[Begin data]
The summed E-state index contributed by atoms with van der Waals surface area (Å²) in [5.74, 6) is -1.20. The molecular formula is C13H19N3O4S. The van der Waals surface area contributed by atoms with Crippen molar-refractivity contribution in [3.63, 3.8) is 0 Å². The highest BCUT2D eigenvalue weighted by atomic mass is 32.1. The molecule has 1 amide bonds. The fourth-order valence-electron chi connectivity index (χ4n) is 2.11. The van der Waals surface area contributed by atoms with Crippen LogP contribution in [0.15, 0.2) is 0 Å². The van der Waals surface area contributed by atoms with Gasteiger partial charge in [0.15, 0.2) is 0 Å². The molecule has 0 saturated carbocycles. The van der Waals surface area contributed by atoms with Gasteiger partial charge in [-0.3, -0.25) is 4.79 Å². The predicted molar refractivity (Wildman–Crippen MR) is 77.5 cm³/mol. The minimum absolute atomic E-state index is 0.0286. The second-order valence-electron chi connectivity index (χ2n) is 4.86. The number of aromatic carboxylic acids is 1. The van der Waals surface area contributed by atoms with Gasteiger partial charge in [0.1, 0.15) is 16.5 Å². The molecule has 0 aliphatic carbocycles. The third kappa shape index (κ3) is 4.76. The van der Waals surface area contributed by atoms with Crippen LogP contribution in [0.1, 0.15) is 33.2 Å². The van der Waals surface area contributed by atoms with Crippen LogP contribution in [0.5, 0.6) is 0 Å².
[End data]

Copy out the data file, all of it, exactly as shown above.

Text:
The summed E-state index contributed by atoms with van der Waals surface area (Å²) in [5.74, 6) is -1.20. The molecular formula is C13H19N3O4S. The van der Waals surface area contributed by atoms with Crippen molar-refractivity contribution in [3.63, 3.8) is 0 Å². The highest BCUT2D eigenvalue weighted by atomic mass is 32.1. The molecule has 1 amide bonds. The fourth-order valence-electron chi connectivity index (χ4n) is 2.11. The van der Waals surface area contributed by atoms with Crippen LogP contribution in [0.15, 0.2) is 0 Å². The van der Waals surface area contributed by atoms with Gasteiger partial charge in [0.15, 0.2) is 0 Å². The molecule has 0 saturated carbocycles. The van der Waals surface area contributed by atoms with Gasteiger partial charge in [-0.3, -0.25) is 4.79 Å². The predicted molar refractivity (Wildman–Crippen MR) is 77.5 cm³/mol. The minimum absolute atomic E-state index is 0.0286. The second-order valence-electron chi connectivity index (χ2n) is 4.86. The number of aromatic carboxylic acids is 1. The van der Waals surface area contributed by atoms with Gasteiger partial charge in [0.1, 0.15) is 16.5 Å². The molecule has 0 aliphatic carbocycles. The third kappa shape index (κ3) is 4.76. The van der Waals surface area contributed by atoms with Crippen LogP contribution in [0.1, 0.15) is 33.2 Å². The van der Waals surface area contributed by atoms with Crippen LogP contribution in [0.5, 0.6) is 0 Å².